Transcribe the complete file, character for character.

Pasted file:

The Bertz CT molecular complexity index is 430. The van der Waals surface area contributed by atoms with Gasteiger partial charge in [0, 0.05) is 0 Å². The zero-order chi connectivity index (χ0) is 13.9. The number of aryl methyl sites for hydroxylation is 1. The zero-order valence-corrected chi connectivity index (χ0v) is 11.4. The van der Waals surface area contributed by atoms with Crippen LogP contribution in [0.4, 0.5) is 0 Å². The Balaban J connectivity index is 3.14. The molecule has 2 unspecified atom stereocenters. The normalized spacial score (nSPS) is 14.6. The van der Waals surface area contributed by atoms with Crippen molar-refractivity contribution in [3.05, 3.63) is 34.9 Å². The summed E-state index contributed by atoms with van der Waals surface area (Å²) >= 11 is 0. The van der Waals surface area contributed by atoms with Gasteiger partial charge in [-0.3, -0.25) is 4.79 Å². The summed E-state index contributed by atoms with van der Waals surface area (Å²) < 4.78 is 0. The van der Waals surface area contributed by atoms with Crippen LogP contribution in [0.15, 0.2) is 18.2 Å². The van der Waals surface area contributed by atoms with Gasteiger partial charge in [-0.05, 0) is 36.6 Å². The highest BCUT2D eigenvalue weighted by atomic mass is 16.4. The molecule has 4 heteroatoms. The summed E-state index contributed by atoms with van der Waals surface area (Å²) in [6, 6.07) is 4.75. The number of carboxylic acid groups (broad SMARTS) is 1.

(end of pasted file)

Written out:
The Bertz CT molecular complexity index is 430. The van der Waals surface area contributed by atoms with Gasteiger partial charge in [0, 0.05) is 0 Å². The zero-order chi connectivity index (χ0) is 13.9. The number of aryl methyl sites for hydroxylation is 1. The zero-order valence-corrected chi connectivity index (χ0v) is 11.4. The van der Waals surface area contributed by atoms with Crippen LogP contribution in [0.4, 0.5) is 0 Å². The Balaban J connectivity index is 3.14. The molecule has 2 unspecified atom stereocenters. The normalized spacial score (nSPS) is 14.6. The van der Waals surface area contributed by atoms with Crippen molar-refractivity contribution in [3.05, 3.63) is 34.9 Å². The summed E-state index contributed by atoms with van der Waals surface area (Å²) >= 11 is 0. The van der Waals surface area contributed by atoms with Gasteiger partial charge in [-0.3, -0.25) is 4.79 Å². The summed E-state index contributed by atoms with van der Waals surface area (Å²) < 4.78 is 0. The van der Waals surface area contributed by atoms with Crippen LogP contribution in [0.15, 0.2) is 18.2 Å². The van der Waals surface area contributed by atoms with Gasteiger partial charge in [-0.05, 0) is 36.6 Å². The highest BCUT2D eigenvalue weighted by atomic mass is 16.4. The molecule has 4 heteroatoms. The summed E-state index contributed by atoms with van der Waals surface area (Å²) in [6, 6.07) is 4.75. The number of carboxylic acid groups (broad SMARTS) is 1.